In the event that the step-up in tax basis is determined to relate to the business combination where book goodwill was originally recognized, then an additional DTA, as under the prior guidance, can only be recognized to the extent that newly deductible goodwill exceeds the remaining balance of book goodwill.
Single Member Limited Liability Companies
The prior guidance was silent on whether a parent entity was required to allocate consolidated amounts of current and deferred taxes to single member limited liability companies. As such, some parent companies allocated while others do not.
ASU 2019-12 clarifies that a parent may choose to elect to allocate consolidated amounts of current and deferred taxes to legal entities that are both 1) not subject to tax and 2) disregarded by taxing authorities—such as single member limited liability companies. This election is generally limited to wholly owned pass-through entities. It can be applied on an entity-by-entity basis; a parent may elect to allocate taxes to some single member limited liability investments, but not others. As with all entities with separately issued financial statements that are members of a consolidated tax return, disclosures about allocations should include the nature of the entity and the election, the aggregate amount of current and deferred tax expenses, intercompany balances between affiliates, the methods used to allocate current and deferred tax expense and compute intercompany balances, and any changes in these methods.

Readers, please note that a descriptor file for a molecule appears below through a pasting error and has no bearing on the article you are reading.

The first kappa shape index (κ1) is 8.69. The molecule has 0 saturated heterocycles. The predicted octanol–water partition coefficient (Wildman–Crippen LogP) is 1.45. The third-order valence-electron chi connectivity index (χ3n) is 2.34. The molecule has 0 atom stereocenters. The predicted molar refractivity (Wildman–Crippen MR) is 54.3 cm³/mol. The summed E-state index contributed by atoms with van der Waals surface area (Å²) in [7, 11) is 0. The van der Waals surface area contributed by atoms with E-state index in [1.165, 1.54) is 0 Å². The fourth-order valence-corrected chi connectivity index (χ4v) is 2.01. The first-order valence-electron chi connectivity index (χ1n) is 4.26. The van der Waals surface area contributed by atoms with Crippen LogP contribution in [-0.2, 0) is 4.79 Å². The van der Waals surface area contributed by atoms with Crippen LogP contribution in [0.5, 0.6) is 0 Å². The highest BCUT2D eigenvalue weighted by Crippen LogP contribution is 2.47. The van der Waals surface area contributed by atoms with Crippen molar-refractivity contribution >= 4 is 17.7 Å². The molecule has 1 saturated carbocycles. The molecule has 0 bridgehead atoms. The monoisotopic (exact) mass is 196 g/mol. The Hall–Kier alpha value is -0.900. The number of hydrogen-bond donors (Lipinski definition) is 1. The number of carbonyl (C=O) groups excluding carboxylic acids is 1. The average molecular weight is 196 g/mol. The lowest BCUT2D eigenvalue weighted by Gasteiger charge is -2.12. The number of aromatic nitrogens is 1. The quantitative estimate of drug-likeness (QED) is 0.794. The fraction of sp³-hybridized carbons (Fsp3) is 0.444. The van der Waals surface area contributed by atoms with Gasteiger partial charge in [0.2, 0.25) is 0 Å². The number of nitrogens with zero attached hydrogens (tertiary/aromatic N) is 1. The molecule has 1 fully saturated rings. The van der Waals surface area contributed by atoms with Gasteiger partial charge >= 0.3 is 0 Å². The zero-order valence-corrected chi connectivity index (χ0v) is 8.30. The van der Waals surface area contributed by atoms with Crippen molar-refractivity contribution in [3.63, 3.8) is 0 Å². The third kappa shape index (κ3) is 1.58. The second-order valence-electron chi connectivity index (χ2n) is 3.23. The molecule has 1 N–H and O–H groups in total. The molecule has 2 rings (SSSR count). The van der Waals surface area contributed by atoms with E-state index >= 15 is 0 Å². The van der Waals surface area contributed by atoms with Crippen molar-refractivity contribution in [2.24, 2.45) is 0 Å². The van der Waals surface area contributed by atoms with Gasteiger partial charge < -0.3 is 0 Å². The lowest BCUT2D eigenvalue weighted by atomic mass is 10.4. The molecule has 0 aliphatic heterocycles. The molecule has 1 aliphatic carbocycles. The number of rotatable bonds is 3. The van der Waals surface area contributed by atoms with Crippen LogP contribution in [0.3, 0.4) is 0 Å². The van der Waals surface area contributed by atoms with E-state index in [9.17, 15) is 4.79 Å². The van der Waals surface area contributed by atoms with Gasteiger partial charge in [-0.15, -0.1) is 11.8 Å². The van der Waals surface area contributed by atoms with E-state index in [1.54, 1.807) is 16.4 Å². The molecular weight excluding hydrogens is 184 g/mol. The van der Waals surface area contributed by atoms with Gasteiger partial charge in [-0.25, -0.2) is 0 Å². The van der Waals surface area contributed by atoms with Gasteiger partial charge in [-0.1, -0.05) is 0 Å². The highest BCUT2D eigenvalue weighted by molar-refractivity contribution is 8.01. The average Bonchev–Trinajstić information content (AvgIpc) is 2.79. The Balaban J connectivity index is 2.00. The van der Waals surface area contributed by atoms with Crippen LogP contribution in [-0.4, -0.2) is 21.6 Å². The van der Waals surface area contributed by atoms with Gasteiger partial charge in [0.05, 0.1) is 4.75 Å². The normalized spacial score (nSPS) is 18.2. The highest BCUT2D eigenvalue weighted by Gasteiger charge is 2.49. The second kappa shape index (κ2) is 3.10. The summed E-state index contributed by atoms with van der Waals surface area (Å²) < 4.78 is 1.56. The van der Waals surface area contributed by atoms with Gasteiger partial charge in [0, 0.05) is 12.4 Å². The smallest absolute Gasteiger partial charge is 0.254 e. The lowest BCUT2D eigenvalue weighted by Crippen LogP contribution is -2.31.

Equity Method Investments and Foreign Subsidiaries
Previously, ASC 740 provided for an important exception to the general presumption in deferred tax accounting that all of the undistributed earnings of a subsidiary will be transferred to the parent entity. This exception said that “if sufficient evidence shows that the subsidiary has invested or will invest the undistributed earnings indefinitely or that the earnings will be remitted in a tax-free liquidation,” then no income taxes shall be accrued by the parent entity (ASC 740-30-25-17).
Under this prior guidance, when an investment in such a subsidiary was reduced so that it was no longer considered to be a subsidiary, the outside basis difference for the investment was frozen until it became apparent that any of the undistributed earnings will be remitted. This required the entity to track the frozen amount of the basis and any subsequent changes to the outside basis separately.